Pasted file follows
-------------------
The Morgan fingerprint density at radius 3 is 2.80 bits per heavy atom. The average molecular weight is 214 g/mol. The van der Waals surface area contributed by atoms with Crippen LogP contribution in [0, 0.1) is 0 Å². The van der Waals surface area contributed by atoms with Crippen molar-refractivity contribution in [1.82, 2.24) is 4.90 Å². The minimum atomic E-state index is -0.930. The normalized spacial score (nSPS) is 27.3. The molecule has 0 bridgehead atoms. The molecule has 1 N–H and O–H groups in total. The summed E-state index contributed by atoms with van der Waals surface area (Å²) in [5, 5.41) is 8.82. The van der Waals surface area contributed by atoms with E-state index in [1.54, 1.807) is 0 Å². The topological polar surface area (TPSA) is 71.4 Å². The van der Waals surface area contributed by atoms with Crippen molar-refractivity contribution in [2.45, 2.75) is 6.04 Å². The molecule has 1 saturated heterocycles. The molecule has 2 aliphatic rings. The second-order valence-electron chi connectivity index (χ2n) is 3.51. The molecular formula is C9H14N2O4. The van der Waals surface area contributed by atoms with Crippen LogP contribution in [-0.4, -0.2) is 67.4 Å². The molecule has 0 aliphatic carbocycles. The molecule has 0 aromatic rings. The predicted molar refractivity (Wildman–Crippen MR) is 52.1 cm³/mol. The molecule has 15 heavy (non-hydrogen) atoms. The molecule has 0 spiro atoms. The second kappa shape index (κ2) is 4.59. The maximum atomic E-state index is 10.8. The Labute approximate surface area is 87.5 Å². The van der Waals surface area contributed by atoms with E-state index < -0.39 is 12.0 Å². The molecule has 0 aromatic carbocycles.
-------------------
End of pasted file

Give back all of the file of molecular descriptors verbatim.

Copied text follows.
The Morgan fingerprint density at radius 3 is 2.80 bits per heavy atom. The average molecular weight is 214 g/mol. The van der Waals surface area contributed by atoms with Crippen LogP contribution in [0, 0.1) is 0 Å². The van der Waals surface area contributed by atoms with Crippen molar-refractivity contribution in [1.82, 2.24) is 4.90 Å². The minimum atomic E-state index is -0.930. The normalized spacial score (nSPS) is 27.3. The molecule has 0 bridgehead atoms. The molecule has 1 N–H and O–H groups in total. The summed E-state index contributed by atoms with van der Waals surface area (Å²) in [5, 5.41) is 8.82. The van der Waals surface area contributed by atoms with E-state index in [1.54, 1.807) is 0 Å². The topological polar surface area (TPSA) is 71.4 Å². The van der Waals surface area contributed by atoms with Crippen molar-refractivity contribution in [2.45, 2.75) is 6.04 Å². The molecule has 1 saturated heterocycles. The molecule has 2 aliphatic rings. The second-order valence-electron chi connectivity index (χ2n) is 3.51. The molecular formula is C9H14N2O4. The van der Waals surface area contributed by atoms with Crippen LogP contribution in [-0.4, -0.2) is 67.4 Å². The molecule has 0 aliphatic carbocycles. The molecule has 0 aromatic rings. The predicted molar refractivity (Wildman–Crippen MR) is 52.1 cm³/mol. The molecule has 15 heavy (non-hydrogen) atoms. The molecule has 0 spiro atoms. The second kappa shape index (κ2) is 4.59. The maximum atomic E-state index is 10.8. The Labute approximate surface area is 87.5 Å². The van der Waals surface area contributed by atoms with E-state index < -0.39 is 12.0 Å². The molecule has 0 aromatic carbocycles.